John M. Becker

Rocker: Blacks, But Not Gays, Can Take Offense at Slurs

Filed By John M. Becker | January 21, 2015 3:30 PM | comments

Filed in: Living
Tags: All That Remains, faggot, homophobia, homophobic slurs, Phil Labonte, racism

phil-labonte-b&w.jpgAnd now, in the latest example of self-proclaimed celebrity "supporters" of LGBT rights saying stupid, bigoted shit...

Phil Labonte, lead vocalist for the popular metal band All That Remains, implied in a recent interview with Revolver magazine that African Americans have a right to be offended by slurs, but gay people do not.

According to ThePRP, the interviewer asked Labonte to talk about the first time he said or did something that really offended people. This is how Labonte replied:

"In 2005, on the Sounds Of The Underground DVD I said, "PC is for faggots." That was the first time people went, "Whoa, what did he say?" I have nothing against gay people. It's just a word. Honestly, I think the only people that have a legit grievance when it comes to any racial slurs is the black community. I know the homosexual community has problems with it and I understand their hurt feelings.

But homosexuals were never property. They've had a rough time and I'm not trying to minimize that, but I think the black community has a whole lot more room to be upset about a word than the LGBT community. It's one thing to say, "This guy said something and it hurt my feelings and it bummed me out and it sucks." Okay, that's a good perspective. But I don't know that you need a whole social movement.

When it comes to the shit that black people have gone through I think it's okay to be like, "Well you know, that was seriously fucked up." We need to do something about this."

Oy. We'll untangle this one after the break.

First of all, sexual orientation and race are two completely different things. Yes, they're both intrinsic characteristics (you can't choose your sexuality any more than you can choose your skin color) and they're both characteristics that many people use to divide and discriminate against each other, but they're not the same. And they aren't mutually exclusive -- LGBT people are found in all racial (and ethnic, cultural, and religious) communities. So I can guarantee you there were gay men on those slave ships, thank you very much.

Second, this is not the Oppression Olympics. Both African Americans and LGBT people have suffered tremendously throughout history, and the hate and discrimination members of both groups face continues to this day. Gays may not have been enslaved en made in this country, but we have been imprisoned, castrated, persecuted by religions and governments, lobotomized, queer-bashed, raped, forced into damaging 'pray-away-the-gay' therapy, and murdered.

The insinuation that gays haven't earned the right to be offended by hateful words because our ancestors weren't all hauled here in chains is one of the most disgustingly offensive things I've read in a long time. (By that "logic," American Jews, women, and Latinos don't have the right to be offended by anti-Semitism, misogyny, or racism either. Still want to go there?)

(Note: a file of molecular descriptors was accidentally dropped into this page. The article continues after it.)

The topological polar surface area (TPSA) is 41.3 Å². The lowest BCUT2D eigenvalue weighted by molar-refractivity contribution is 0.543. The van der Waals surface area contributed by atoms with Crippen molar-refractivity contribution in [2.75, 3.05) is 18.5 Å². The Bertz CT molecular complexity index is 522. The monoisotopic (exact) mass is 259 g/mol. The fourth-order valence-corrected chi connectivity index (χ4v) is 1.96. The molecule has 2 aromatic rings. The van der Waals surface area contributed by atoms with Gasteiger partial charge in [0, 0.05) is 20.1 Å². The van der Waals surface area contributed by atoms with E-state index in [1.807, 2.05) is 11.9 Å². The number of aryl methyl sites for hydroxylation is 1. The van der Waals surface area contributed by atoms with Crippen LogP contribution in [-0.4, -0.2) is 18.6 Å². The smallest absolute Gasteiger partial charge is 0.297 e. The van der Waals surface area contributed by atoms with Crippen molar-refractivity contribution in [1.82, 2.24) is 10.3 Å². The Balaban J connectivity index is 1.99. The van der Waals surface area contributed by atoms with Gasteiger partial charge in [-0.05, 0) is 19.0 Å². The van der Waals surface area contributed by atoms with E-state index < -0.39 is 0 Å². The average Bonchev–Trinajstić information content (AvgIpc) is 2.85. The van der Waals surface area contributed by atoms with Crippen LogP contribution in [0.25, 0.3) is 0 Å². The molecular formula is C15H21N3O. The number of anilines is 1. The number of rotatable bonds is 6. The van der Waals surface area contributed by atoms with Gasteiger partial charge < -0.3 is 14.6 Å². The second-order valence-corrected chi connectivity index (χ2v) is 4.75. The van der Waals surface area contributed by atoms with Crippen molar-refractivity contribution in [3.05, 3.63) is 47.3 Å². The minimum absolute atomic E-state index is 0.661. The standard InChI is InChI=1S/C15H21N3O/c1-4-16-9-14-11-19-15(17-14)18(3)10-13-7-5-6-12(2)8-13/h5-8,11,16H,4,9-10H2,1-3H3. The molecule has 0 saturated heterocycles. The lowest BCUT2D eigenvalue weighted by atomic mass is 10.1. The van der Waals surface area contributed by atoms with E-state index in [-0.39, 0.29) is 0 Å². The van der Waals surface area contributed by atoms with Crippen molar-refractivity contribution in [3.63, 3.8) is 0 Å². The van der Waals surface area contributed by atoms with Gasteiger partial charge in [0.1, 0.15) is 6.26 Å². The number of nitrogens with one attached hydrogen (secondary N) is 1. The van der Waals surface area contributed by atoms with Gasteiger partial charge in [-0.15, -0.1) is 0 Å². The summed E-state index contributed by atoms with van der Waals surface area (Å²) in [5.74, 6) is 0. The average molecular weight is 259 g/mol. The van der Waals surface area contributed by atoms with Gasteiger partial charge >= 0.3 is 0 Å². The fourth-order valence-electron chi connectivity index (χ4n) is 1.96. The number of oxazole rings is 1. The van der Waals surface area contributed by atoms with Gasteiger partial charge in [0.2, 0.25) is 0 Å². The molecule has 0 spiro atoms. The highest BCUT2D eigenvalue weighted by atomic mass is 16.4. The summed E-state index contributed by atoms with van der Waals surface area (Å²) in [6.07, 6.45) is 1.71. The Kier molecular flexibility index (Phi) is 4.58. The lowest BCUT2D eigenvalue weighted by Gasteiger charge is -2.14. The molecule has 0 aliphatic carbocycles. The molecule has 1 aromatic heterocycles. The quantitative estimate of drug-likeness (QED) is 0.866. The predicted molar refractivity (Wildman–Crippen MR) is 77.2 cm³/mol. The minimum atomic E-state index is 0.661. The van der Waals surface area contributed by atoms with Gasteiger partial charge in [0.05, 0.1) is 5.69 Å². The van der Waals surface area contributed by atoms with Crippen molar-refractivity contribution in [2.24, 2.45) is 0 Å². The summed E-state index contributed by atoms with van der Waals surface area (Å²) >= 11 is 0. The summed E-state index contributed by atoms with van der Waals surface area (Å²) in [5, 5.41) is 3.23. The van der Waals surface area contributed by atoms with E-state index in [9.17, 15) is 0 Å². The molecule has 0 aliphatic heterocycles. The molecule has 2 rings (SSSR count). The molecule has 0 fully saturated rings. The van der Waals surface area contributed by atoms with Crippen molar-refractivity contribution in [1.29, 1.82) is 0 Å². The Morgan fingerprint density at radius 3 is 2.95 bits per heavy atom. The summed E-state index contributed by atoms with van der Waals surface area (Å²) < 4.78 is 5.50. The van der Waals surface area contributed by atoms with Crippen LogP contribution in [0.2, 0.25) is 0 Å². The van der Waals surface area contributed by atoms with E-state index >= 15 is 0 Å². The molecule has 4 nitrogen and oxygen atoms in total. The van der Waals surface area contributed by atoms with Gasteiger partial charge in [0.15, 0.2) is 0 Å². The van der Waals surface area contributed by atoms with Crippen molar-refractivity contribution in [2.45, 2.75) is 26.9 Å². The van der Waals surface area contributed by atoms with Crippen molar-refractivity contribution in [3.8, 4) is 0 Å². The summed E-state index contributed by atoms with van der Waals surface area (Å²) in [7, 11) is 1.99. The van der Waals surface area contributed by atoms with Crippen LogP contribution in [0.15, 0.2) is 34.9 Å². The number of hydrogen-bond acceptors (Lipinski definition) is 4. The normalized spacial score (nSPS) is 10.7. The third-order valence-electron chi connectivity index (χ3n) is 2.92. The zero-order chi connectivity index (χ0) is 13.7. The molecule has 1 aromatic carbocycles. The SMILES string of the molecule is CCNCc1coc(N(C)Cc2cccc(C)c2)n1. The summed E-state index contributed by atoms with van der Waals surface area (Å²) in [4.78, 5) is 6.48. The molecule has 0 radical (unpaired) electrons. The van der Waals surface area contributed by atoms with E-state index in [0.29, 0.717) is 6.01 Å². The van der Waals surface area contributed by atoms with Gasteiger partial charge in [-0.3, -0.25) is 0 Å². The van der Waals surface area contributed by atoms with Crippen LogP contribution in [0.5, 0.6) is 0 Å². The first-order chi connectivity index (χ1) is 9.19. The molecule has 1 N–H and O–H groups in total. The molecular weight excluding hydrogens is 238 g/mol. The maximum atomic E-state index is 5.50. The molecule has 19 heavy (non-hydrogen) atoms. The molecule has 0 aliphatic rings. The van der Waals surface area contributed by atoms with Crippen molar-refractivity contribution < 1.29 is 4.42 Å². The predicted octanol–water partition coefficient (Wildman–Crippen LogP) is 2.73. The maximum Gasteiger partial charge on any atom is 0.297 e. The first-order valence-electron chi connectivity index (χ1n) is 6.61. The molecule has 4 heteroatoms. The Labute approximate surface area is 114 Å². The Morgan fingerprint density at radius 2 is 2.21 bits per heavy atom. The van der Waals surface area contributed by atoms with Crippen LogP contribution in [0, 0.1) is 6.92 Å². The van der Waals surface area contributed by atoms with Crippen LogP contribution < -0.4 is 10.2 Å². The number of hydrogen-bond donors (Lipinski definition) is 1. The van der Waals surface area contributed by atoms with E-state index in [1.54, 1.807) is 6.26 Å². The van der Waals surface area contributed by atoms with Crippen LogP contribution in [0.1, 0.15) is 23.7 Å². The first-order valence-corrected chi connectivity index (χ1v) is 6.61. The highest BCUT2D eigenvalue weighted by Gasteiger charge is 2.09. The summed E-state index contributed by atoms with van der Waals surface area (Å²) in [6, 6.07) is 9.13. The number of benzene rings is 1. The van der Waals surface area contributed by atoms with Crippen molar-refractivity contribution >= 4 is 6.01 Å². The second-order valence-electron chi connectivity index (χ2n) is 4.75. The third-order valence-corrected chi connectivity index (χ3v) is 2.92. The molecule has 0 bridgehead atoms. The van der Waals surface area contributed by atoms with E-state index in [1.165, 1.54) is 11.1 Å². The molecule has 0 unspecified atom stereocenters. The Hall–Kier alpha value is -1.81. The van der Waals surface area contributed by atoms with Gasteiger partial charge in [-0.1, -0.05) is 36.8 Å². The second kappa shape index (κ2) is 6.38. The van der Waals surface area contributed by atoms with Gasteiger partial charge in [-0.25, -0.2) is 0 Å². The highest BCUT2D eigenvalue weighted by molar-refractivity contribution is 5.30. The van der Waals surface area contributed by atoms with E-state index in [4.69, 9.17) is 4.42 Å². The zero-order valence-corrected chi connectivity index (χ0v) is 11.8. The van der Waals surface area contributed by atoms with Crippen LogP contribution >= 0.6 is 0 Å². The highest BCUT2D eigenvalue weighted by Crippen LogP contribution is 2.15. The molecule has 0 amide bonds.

phil-labonte-2.jpgThird, Phil honey, you're a straight white man. It's not your place to tell members of any oppressed group what hateful slurs they do and do not have a right to be offended by, or to opine about when their grievances are "legit" and when and where they have "room to be upset."

Hate speech hurts just as much -- and is just as hateful -- whether it's being spewed at someone because of their race or because of their sexual orientation. And frankly, until you've walked a mile in my shoes and know what it's like to be in situations where hearing the word "faggot" causes you to literally fear for your life, you can just shut your damn mouth.

By the way, the 2005 incident Labonte referred to in his Revolver interview isn't the only time he's jumped into the cesspool of homophobia: in October 2011, he called a rival singer a "faggot" in a posting on his Facebook page.

The slur sparked a cascade of negative criticism, but Labonte defended himself, saying that he can't be a homophobe because he totally has gay friends and "back[s] gay rights 100%."

Newsflash, dude: you can say you "support gay rights" until you're blue in the face, but that doesn't give you a free pass to use anti-gay slurs. And if those words of support are uttered alongside words of hate, your "support" doesn't mean a thing.

P.S. GLAAD -- the LGBT group that's supposed to speak out against homophobic, biphobic, and transphobic defamation in the media -- has been disturbingly silent about Billy Crystal's recent anti-gay remarks. I wonder if the trend will continue in this case, or if the group will find its voice and condemn Labonte for his hateful words? (And before you, dear reader, respond with "who cares?," consider that Labonte's band has almost two million followers on Facebook. That's why we need to care.)

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